From the archives: August 9, 2005
The little-known abstract expressionist, Congo the chimp, has art going up for sale at Bonhams, an auction house in England. Three of Congo’s paintings are being sold alongside such masters as Renoir and Andy Warhol. (Not that Congo isn’t a master in his own right.)
Congo began his artistic career when he worked with Desmond Morris, anthropologist, TV presenter and writer of such books as The Human Animal, The Naked Ape, and Chimps-r-Us. Initially, Morris gave Congo the paints just to mess with the poor ape’s head, but after a couple of years, Congo got the hang of it, and he found a dealer in NY.
What happened to poor Congo thereafter is a cautionary tale for all artists.
The dealer knew Picasso, and the famous swordsman was enthralled with Congo’s “primitive” aesthetic. News of Picasso’s approval spread, and soon Congo found himself in a group show at MOMA, alongside the likes of Andy Warhol. (So it is fitting that his work is auctioning along with Warhol’s now.)
The NY arts scene in the late 50s was wild, and a little bit more than the young Congo could handle. (He was only six when he arrived.) At a party, an impish Truman Capote introduced the impressionable chimp to the banana daiquiri, and from there it was all downhill.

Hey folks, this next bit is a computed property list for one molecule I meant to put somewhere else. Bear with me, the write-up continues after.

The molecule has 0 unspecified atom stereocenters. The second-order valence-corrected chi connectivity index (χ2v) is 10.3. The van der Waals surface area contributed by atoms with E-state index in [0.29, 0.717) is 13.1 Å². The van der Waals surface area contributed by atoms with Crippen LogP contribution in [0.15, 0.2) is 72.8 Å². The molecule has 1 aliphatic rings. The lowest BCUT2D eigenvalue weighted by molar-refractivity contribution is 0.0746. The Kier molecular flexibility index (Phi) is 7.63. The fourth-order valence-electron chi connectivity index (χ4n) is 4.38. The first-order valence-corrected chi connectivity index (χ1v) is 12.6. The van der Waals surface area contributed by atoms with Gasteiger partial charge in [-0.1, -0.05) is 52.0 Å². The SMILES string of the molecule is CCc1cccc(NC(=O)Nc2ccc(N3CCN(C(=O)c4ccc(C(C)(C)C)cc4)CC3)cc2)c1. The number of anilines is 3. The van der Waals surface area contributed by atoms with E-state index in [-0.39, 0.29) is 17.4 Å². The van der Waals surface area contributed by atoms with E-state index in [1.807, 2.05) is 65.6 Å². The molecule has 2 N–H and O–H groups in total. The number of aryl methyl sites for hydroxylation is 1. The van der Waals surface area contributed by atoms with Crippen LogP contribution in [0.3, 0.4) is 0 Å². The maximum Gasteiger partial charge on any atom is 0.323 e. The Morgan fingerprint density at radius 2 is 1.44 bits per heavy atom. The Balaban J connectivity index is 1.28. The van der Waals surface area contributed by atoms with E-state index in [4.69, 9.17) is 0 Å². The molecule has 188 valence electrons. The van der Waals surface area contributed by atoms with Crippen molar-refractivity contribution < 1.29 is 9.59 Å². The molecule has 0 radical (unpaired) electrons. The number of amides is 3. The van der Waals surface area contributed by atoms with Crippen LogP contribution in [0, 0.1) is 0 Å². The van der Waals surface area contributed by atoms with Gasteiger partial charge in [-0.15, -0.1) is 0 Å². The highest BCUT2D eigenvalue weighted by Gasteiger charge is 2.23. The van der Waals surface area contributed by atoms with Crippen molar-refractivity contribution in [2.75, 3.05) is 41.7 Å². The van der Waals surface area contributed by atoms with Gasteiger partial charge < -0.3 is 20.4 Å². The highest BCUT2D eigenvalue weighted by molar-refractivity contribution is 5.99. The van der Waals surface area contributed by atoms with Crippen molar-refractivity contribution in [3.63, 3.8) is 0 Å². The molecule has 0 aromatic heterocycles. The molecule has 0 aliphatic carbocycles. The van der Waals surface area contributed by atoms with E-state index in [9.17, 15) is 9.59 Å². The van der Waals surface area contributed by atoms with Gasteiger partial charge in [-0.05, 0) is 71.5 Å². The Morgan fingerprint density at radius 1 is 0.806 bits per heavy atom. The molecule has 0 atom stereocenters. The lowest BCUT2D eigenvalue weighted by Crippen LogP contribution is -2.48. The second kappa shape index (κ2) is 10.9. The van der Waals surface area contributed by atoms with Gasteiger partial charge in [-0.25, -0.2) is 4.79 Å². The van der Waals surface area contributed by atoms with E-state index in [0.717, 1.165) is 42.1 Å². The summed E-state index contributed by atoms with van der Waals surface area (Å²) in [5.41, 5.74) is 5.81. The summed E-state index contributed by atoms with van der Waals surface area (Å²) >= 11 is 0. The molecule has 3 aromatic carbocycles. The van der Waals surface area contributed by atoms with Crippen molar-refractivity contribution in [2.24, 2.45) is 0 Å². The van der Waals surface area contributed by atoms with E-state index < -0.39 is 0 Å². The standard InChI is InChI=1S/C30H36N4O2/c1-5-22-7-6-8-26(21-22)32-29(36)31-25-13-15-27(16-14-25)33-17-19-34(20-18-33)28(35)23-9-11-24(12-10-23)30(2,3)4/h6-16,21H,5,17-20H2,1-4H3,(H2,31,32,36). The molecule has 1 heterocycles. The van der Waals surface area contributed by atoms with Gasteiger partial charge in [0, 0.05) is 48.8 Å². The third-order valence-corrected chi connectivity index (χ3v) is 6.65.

After a few lukewarm reviews from the MOMA show, Congo felt he should be more experimental, and changed artistic medium : he started working exclusively with canvas and his own fecal matter. This aromatic work was received rather coldly from critical circles, and even his patron, Picasso, withdrew support. (Thought it must be noted, this was after a wag commented on how similar the famous artist looked to congo.)
As his fortunes changed, Congo could neither afford his loft in Soho, nor even continue to support his daiquiri habit. Instead, he found solace in a slow degradation of fruity beverages: slivovice, ripple, and finally, Aqua Velva laced with vanilla extract.
Eventually, his health began to suffer, and Congo died of TB.
Putting an upbeat coda on this sad story, a spokesperson from the auction house Bonhams said:
Paintings by apes may be seen as humorous or as a derisive commentary on modern art. However, Morris’s studies were a serious attempt to understand chimpanzees’ ability to create order and symmetry as well as to explore, at a more primeval level, the impetus behind our own desires for artistic creativity.
Congo’s work sold for more than $26,000, while works by Renoir and Warhol remained unsold.